What is Human Trafficking?

Human trafficking and modern-day slavery are umbrella terms – often used interchangeably – that refer to the exploitation of individuals through threat or use of force, coercion, abduction, fraud, and/or deception. As of 2021, 49.6 million people are impacted by one of these types of trafficking globally. They include the practices of forced labor, debt bondage, domestic servitude, forced marriage, sex trafficking, child sex trafficking, and the recruitment and use of child soldiers, among others.

The most common form of modern slavery is forced labor. According to the International Labour Organization, in 2021 an estimated 27.6 million people were in forced labor, including 23% in forced commercial sexual exploitation, 63% in other private sectors, and 14% in state-imposed forced labor, according to the Global Estimates of Modern Slavery: Forced Labour and Forced Marriage (2022).

  • Almost four out of five of those in forced commercial sexual exploitation are women or girls.
  • Almost one in eight of all those in forced labor are children (12%). More than half of these children are in commercial sexual exploitation.
  • The Asia and the Pacific region has 29 million people in conditions of modern slavery, over half of the total population of those in conditions of modern slavery. The Arab States region has the highest prevalence of modern slavery, with 10.1 victims of modern slavery for every 1000 people.
  • Migrant workers are more than three times more likely to be in forced labor than non-migrant adult workers.

The ILO estimates that forced labor generates $150 billion in illegal profits each year. You can find the latest statistics and data on forced labor here.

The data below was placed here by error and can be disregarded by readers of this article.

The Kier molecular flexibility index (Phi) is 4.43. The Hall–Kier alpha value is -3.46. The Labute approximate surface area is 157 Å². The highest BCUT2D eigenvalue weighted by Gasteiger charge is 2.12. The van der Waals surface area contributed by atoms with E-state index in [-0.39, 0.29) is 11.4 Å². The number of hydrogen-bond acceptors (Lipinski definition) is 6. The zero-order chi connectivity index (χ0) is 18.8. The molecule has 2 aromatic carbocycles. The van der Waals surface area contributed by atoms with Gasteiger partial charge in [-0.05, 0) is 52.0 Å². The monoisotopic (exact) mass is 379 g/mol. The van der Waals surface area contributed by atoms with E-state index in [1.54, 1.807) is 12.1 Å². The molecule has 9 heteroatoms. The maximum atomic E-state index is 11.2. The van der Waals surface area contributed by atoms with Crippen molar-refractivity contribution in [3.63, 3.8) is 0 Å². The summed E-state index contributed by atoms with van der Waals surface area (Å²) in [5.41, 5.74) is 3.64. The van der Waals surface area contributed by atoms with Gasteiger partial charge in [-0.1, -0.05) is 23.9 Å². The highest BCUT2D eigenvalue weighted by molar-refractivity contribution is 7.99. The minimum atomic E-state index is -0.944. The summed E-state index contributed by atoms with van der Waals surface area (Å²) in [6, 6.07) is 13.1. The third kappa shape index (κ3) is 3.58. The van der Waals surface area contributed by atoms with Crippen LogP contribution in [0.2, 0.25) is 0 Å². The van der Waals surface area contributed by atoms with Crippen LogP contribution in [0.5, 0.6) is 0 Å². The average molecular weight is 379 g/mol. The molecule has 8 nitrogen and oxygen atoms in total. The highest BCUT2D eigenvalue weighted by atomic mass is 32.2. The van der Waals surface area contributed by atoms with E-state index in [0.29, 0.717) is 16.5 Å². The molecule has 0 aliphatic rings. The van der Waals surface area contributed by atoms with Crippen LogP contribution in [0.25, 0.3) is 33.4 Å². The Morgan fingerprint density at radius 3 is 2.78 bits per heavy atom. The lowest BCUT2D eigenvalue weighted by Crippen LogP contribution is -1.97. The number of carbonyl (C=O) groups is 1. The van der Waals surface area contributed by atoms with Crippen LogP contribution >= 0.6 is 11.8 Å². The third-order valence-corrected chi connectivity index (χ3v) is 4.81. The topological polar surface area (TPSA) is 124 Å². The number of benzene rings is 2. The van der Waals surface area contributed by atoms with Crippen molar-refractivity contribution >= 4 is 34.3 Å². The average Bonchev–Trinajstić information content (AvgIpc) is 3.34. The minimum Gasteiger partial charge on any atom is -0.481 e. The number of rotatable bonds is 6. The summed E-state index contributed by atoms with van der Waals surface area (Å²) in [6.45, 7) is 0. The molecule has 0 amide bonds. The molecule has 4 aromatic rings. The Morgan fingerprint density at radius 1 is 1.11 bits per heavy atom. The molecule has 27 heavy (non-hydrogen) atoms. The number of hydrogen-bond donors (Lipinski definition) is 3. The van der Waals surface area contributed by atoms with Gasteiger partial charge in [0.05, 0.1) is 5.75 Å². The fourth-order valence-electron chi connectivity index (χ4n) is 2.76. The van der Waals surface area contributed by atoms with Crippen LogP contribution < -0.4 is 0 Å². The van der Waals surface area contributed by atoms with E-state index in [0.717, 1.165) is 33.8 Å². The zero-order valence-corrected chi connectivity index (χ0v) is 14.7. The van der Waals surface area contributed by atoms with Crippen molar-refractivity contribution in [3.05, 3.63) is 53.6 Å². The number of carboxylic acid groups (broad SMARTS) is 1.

Sexual exploitation/trafficking and forced labor are the terms most used when talking about human trafficking. Sex trafficking is separate from sex work and includes any instance in which an individual engages in a commercial sex act (such as prostitution) as the result of force, fraud, or coercion. Sex trafficking also includes the commercial sexual exploitation of children or minors (commonly abbreviated as CSEC). Forced labor can occur within any form of labor or services, and it is defined as the subjection of individuals to involuntary servitude, peonage, debt bondage, or slavery. In all instances of forced labor, the individual works against his or her will, for little or no pay, and/or under the threat of some sort of punishment.

Trafficked persons may be forced or coerced to work in a variety of settings, both hidden and in plain sight. Some examples include factories, “sweatshops,” fields, brothels, “massage” parlors, brick kilns, online escort services, on street corners, as child soldiers, or in private homes. The most common industries associated with the trafficking in persons include: agriculture, construction, garment and textile manufacturing, catering and restaurants, domestic work, entertainment, and the sex industry. However, forced labor is always evolving and taking on new forms as seen by the recent uptick in the use forced labor in the online scamming industry, dubbed “cyber slavery”.

While human trafficking spans all demographics, trafficked persons most often come from positions of vulnerability. Those most vulnerable to trafficking include those who:

  • Are homeless or have run away from home
  • Come from a low socio-economic background
  • Are a political, cultural, or ethnic minority
  • Have a history of sexual abuse, rape, or domestic violence
  • Are an immigrant
  • Have been subject to natural disasters, conflict, or political turmoil
  • Are in foster care


Traffickers use these vulnerabilities to their advantage and use a number of tactics to establish control over victims. Violence, isolation, threats, deception, manipulation, debt bondage, prospects of education, and romance are just a few methods used. Traffickers may operate alone with one or many victims, or maybe a part of an extensive criminal network. Examples of trafficking rings include gang members, family members, pimps, business owners, or smugglers.


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